It took us an hour and half for a leisurely walk back along the beaches. In total we walked 11 km or 7 miles while on the island but it was a relaxed affair with plenty of exploring and stops to admire the views.
The view north along the western coast of La Graciosa from Montana Amarilla (EA8/LA-027) looking towards the northern islands of Montana Clara (which is just a mountain that is also a SOTA, EA8/LA-024) and Isla de Alegranza (which has two SOTAs, EA8/LA-022 and EA8/LA-025); the other SOTA on La Graciosa, Agujas Grandes (EA8/LA-023), is hidden behind the caldera on the right
If you come to Lanzarote then don’t just take a look at the islands from the Mirador del Rio on the cliffs but take the half hour ferry and visit a real desert island.
It’s great to hear that you are enjoying the holiday and not just packing in SOTA summits - I have to agree, that island appears to be a “not to be missed visit” if I can ever get down that way.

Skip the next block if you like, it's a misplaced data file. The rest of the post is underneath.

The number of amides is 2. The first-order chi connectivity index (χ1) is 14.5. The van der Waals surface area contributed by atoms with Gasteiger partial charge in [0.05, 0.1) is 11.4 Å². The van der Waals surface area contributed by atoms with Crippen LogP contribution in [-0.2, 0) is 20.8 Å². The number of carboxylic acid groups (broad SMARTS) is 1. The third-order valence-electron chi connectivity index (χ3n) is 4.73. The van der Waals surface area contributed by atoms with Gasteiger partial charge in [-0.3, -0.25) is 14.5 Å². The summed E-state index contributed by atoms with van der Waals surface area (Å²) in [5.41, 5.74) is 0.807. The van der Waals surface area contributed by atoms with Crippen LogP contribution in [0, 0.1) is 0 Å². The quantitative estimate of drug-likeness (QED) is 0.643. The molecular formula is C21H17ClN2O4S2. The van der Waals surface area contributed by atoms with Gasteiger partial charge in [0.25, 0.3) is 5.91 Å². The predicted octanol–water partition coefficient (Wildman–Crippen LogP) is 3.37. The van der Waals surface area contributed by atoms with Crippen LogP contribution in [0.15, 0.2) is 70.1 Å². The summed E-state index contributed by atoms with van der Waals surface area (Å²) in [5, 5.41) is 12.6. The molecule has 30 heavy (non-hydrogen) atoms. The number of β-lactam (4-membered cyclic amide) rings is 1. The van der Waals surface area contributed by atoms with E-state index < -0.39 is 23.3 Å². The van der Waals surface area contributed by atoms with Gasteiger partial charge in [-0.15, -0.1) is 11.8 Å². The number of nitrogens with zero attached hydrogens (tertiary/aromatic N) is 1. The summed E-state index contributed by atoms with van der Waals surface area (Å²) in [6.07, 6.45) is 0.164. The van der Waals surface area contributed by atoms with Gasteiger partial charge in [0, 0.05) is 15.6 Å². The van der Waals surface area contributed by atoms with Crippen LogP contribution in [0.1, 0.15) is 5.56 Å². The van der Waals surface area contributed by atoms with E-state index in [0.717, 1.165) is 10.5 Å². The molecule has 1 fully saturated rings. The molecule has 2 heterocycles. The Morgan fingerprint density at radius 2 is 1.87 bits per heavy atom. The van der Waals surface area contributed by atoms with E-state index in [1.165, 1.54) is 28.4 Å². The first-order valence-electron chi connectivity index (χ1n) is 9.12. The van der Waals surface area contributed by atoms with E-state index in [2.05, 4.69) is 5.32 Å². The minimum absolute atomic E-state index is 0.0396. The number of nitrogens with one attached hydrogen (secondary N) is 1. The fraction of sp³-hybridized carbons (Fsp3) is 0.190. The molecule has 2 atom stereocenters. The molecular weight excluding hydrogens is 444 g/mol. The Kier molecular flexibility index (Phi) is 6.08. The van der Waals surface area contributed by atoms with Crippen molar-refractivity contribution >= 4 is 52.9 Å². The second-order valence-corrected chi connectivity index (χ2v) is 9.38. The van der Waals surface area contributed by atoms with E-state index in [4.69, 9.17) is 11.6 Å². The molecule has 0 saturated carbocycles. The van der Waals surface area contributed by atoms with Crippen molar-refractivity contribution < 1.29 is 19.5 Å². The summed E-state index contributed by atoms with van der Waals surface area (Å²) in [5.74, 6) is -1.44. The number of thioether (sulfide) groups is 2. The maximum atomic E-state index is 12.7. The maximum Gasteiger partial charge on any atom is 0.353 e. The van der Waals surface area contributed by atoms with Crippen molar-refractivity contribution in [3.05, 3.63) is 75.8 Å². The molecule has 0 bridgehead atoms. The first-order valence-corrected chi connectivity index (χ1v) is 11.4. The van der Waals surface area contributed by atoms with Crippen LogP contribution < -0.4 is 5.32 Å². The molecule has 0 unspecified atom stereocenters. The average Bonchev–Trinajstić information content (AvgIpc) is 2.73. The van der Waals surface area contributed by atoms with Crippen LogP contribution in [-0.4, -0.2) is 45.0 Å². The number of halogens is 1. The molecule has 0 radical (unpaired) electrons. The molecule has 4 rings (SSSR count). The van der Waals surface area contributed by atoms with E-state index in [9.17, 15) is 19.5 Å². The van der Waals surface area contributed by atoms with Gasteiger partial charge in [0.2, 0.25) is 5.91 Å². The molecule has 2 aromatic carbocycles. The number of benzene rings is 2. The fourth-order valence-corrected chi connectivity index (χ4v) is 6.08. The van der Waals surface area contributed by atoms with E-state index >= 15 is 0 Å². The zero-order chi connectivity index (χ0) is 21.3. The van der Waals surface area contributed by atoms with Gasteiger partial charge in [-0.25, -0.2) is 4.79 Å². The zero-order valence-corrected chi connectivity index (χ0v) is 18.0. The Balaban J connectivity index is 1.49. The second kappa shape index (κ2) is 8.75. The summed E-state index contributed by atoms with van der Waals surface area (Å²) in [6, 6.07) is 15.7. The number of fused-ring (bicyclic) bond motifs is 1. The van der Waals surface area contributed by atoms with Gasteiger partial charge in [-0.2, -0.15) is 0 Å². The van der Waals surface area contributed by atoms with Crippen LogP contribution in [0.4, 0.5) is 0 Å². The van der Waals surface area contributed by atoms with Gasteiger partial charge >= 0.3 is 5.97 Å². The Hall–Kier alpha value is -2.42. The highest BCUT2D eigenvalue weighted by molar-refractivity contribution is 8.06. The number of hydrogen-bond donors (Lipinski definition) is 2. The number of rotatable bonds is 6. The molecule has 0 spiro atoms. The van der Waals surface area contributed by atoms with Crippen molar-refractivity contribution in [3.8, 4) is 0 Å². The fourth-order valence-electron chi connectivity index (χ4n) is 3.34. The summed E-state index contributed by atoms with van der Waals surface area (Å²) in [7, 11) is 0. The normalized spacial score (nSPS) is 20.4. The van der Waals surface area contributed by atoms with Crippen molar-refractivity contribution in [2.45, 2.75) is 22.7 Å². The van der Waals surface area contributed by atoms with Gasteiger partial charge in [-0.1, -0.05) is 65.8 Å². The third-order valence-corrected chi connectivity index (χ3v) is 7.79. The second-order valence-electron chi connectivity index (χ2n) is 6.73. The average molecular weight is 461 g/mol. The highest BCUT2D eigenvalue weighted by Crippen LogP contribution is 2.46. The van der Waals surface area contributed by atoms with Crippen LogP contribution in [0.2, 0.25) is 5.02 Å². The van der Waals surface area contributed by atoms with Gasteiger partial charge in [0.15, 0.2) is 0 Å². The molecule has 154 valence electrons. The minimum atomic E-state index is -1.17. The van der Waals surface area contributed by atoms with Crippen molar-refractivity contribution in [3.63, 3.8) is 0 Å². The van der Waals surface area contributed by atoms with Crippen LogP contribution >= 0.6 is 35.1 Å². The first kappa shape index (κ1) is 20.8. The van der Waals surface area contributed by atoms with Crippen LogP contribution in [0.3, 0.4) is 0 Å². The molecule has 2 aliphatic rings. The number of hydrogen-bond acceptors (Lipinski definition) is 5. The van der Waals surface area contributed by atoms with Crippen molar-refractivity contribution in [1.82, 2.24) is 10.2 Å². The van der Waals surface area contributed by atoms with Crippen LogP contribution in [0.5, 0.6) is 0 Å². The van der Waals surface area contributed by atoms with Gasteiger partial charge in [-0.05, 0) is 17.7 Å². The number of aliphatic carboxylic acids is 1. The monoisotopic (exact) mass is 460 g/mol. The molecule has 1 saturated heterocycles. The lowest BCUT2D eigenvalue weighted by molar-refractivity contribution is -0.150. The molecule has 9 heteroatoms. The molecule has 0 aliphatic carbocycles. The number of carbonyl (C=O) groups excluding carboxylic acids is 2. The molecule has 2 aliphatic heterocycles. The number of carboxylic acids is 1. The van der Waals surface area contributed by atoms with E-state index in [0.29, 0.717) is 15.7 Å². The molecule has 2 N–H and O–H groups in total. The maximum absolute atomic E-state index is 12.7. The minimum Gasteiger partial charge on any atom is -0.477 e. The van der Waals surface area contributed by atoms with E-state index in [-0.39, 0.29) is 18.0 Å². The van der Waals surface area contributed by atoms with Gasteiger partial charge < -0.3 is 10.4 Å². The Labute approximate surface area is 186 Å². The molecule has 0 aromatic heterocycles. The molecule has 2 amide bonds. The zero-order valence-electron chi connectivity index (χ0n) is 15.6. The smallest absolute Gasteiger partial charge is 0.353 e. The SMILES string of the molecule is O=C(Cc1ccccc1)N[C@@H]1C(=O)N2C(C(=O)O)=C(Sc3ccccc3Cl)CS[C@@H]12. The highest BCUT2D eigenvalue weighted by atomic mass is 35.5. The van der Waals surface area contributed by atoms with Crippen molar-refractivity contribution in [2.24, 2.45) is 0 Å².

Let me apologise for the bad behaviour of some of the chasers yesterday, I mean, even if English is not your first language, after hearing, “Please only non-European stations” for the third time, the station must realise he’s doing something wrong!
I wonder if moving down the caldera a little actually helped your signal into Central Europe? Initially you were very weak with me (but getting good reports back from the UK) but towards the end of the activation you were much clearer. Perhaps it was just conditions changing?
Once again, thanks to Helen and yourself for putting this new summit on the air for the first time and for all the other activations that you have done while on holiday.
Thanks for all the summits. Your hair was horizontal in the picture “before it got windy” - what
Thanks also for updating your alert before deletion today - I wish more activators would do that.
Anyway you must have both had a great holiday. I recall you both come back tomorrow so you may find the 20C difference in temp.’ a bit of a shock. I hope you have some jumpers to put on before you emerge from the plane!
We have done lots of the touristy things (Helen has not been to Lanzarote before) and climbed lots of calderas and walked some coastal paths (something I have not done on previous visits) so it has been a great, if tiring, holiday.